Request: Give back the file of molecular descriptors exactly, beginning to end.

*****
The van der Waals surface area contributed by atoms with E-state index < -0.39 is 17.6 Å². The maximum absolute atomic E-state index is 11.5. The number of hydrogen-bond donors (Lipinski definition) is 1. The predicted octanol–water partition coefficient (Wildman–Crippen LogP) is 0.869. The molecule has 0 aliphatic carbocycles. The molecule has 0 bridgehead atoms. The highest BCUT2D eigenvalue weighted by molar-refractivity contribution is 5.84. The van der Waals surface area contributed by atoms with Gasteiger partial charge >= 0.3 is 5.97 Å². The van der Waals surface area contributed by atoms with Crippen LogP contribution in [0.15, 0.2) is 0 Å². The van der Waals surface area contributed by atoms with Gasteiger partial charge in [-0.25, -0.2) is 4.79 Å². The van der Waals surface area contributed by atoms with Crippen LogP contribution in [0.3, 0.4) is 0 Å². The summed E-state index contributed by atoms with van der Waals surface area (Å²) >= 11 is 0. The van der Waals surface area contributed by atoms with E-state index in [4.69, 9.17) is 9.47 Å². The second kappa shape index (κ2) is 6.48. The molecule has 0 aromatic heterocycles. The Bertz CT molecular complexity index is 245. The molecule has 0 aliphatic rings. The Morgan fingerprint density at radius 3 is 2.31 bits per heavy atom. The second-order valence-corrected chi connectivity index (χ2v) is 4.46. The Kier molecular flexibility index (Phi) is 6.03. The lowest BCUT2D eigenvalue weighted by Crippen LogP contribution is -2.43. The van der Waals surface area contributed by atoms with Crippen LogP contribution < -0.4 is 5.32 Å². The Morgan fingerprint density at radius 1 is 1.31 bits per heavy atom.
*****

The van der Waals surface area contributed by atoms with E-state index < -0.39 is 17.6 Å². The maximum absolute atomic E-state index is 11.5. The number of hydrogen-bond donors (Lipinski definition) is 1. The predicted octanol–water partition coefficient (Wildman–Crippen LogP) is 0.869. The molecule has 0 aliphatic carbocycles. The molecule has 0 bridgehead atoms. The highest BCUT2D eigenvalue weighted by molar-refractivity contribution is 5.84. The van der Waals surface area contributed by atoms with Gasteiger partial charge >= 0.3 is 5.97 Å². The van der Waals surface area contributed by atoms with Crippen LogP contribution in [0.15, 0.2) is 0 Å². The van der Waals surface area contributed by atoms with Gasteiger partial charge in [-0.25, -0.2) is 4.79 Å². The van der Waals surface area contributed by atoms with Crippen LogP contribution in [0.3, 0.4) is 0 Å². The summed E-state index contributed by atoms with van der Waals surface area (Å²) >= 11 is 0. The van der Waals surface area contributed by atoms with E-state index in [4.69, 9.17) is 9.47 Å². The second kappa shape index (κ2) is 6.48. The molecule has 0 aromatic heterocycles. The Bertz CT molecular complexity index is 245. The molecule has 0 aliphatic rings. The Morgan fingerprint density at radius 3 is 2.31 bits per heavy atom. The second-order valence-corrected chi connectivity index (χ2v) is 4.46. The Kier molecular flexibility index (Phi) is 6.03. The lowest BCUT2D eigenvalue weighted by Crippen LogP contribution is -2.43. The van der Waals surface area contributed by atoms with Crippen LogP contribution < -0.4 is 5.32 Å². The Morgan fingerprint density at radius 1 is 1.31 bits per heavy atom.